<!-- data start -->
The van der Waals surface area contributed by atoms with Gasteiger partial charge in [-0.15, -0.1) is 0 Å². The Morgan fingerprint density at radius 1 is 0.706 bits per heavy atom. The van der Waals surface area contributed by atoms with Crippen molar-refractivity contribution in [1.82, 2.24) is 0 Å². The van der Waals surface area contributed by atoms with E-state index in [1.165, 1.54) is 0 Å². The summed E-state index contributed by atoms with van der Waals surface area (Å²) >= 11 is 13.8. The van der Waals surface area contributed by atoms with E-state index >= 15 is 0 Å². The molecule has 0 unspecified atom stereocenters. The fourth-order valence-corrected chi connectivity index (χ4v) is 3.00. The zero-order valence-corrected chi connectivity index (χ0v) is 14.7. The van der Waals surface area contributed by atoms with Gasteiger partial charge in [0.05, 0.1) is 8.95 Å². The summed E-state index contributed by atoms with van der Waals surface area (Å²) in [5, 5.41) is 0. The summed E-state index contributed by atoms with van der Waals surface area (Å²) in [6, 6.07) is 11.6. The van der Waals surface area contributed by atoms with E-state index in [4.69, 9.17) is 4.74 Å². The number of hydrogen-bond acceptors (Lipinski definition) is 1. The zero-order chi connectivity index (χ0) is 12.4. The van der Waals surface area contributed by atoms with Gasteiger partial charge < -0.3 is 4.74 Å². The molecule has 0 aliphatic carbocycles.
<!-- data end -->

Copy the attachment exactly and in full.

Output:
The van der Waals surface area contributed by atoms with Gasteiger partial charge in [-0.15, -0.1) is 0 Å². The Morgan fingerprint density at radius 1 is 0.706 bits per heavy atom. The van der Waals surface area contributed by atoms with Crippen molar-refractivity contribution in [1.82, 2.24) is 0 Å². The van der Waals surface area contributed by atoms with E-state index in [1.165, 1.54) is 0 Å². The summed E-state index contributed by atoms with van der Waals surface area (Å²) >= 11 is 13.8. The van der Waals surface area contributed by atoms with E-state index >= 15 is 0 Å². The molecule has 0 unspecified atom stereocenters. The fourth-order valence-corrected chi connectivity index (χ4v) is 3.00. The zero-order valence-corrected chi connectivity index (χ0v) is 14.7. The van der Waals surface area contributed by atoms with Gasteiger partial charge in [0.05, 0.1) is 8.95 Å². The summed E-state index contributed by atoms with van der Waals surface area (Å²) in [5, 5.41) is 0. The summed E-state index contributed by atoms with van der Waals surface area (Å²) in [6, 6.07) is 11.6. The van der Waals surface area contributed by atoms with E-state index in [4.69, 9.17) is 4.74 Å². The number of hydrogen-bond acceptors (Lipinski definition) is 1. The zero-order chi connectivity index (χ0) is 12.4. The van der Waals surface area contributed by atoms with Gasteiger partial charge < -0.3 is 4.74 Å². The molecule has 0 aliphatic carbocycles.